Wireless execs, Gates share vision

Wireless executives at an opening keynote session at last month’s CTIA Wireless show in New Orleans looked toward ubiquitous high-speed services and new ways of using phones, but some disagreed as to how those services will be delivered.

Wi-Fi wireless LAN hot spots will complement fast wide-area data services such as General Packet Radio Service (GPRS), said Sky Dayton, founder and chief executive officer of Wi-Fi service provider Boingo Wireless Inc. The company announced a partnership with T-Mobile USA Inc. in which users will be able to connect to Wi-Fi hot spots and GPRS services with the same account and the same software, Dayton said. The software, provided by Boingo, will show users all the hot spots available in the local area as well as whether GPRS is available, and the user can choose between the two.

“These two technologies really belong together. They have different strengths and they’re complementary, and together we can deliver a better user experience,” Dayton said.

Irwin Jacobs, chairman and CEO of Qualcomm Inc., sees a different future. High-speed third-generation (3G) cellular service will leave behind Wi-Fi for most users on the go, he said.

“You don’t have to go to a hot spot. You don’t have to park your car in the gas station in order to get a download. It’s available wherever you might be,” Jacobs said. “That’s the one, I think, that will end up being the preferred service … for most people. Once you’ve paid for that service, then why pay additional whenever you’re near a hot spot, if the service is completely adequate?”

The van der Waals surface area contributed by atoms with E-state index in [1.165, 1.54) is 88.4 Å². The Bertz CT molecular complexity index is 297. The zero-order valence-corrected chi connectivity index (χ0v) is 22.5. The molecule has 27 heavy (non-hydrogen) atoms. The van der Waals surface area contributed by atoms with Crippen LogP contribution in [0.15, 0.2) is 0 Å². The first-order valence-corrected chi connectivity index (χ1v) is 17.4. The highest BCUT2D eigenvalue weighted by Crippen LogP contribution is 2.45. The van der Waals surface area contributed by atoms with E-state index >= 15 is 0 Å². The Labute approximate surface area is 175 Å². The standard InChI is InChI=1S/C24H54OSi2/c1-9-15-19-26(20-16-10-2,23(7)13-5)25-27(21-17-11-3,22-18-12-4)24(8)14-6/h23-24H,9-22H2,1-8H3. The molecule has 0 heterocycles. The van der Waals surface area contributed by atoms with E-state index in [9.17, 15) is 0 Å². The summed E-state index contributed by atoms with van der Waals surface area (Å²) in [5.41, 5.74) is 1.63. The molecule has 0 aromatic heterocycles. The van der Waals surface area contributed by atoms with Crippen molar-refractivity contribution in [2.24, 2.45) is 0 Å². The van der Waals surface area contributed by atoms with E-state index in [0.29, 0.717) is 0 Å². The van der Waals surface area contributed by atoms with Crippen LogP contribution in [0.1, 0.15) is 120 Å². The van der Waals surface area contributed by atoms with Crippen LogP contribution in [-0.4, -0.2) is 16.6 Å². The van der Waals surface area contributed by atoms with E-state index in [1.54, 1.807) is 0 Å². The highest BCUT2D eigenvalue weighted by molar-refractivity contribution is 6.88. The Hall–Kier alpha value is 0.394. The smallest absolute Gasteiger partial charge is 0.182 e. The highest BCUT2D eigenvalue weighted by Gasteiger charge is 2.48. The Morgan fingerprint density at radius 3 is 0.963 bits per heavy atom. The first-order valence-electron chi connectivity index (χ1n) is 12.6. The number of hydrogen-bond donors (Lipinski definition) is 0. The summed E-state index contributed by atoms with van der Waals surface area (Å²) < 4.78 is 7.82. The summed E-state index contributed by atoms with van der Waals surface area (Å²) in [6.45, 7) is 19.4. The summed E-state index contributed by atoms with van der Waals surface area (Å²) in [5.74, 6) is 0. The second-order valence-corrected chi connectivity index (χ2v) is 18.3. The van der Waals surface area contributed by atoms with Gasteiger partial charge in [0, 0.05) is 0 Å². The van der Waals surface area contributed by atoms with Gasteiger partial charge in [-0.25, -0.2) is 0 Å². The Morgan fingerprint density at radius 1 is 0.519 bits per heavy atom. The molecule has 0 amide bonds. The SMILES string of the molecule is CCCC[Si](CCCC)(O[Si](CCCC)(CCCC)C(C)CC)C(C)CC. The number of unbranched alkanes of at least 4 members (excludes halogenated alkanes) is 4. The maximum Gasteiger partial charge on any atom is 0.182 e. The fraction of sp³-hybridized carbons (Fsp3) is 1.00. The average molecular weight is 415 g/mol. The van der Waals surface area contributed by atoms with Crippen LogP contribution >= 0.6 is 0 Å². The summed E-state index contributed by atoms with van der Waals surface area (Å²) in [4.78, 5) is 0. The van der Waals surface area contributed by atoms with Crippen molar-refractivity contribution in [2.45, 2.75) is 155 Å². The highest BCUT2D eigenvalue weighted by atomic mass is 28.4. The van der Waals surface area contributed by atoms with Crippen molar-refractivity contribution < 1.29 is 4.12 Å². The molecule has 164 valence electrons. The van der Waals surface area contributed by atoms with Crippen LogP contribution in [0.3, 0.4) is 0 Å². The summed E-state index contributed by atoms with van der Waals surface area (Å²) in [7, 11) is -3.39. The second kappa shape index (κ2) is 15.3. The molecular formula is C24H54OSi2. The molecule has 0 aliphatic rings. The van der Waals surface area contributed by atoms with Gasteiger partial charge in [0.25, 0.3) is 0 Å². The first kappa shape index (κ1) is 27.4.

NTT DoCoMo Inc. president and CEO Keiji Tachikawa gave a glimpse into the future of that carrier’s wireless services. Wireless services are moving from voice to non-voice, from domestic to international and from people to other kinds of “users,” such as PCs, cars and pets, Tachikawa said.

Microsoft Message

Meanwhile, speaking at the first Microsoft Mobility Developers Conference in New Orleans – purposely held near the annual CTIA Wireless 2003 conference – Microsoft Corp. chairman Bill Gates presided over the launch of the company’s .Net Compact Framework. This is a set of development tools, code and software objects that let developers quickly build applications for an array of handheld devices that use Windows operating systems.

Gates painted a rosy view of mobile computing trends. Then he issued what could be viewed as a promise, threat or statement of fact – or all three – with regard to handheld rivals PalmSource Inc., Symbian Ltd. and Sun Microsystems Inc.

“We are going to invest and invest and invest to get the most popular software platform because we believe in these [kinds of mobile and wireless] scenarios,” Gates said.

He called the Microsoft Tablet PC operating system, introduced late last year, an “explosive form factor.” He pointed to new software platforms for “smart devices,” including sophisticated cell phones and even a wrist-watch-sized network device, dubbed Spot, versions of which watchmakers Citizen, Fossil Inc. and Suunto Corp. are developing. “We’re taking familiar things [from the Windows development world] and bringing them to this new form factor,” he said.

And then he reminded his listeners where the money was.

“Those who start early in writing applications for this [market] will be the winners,” Gates said.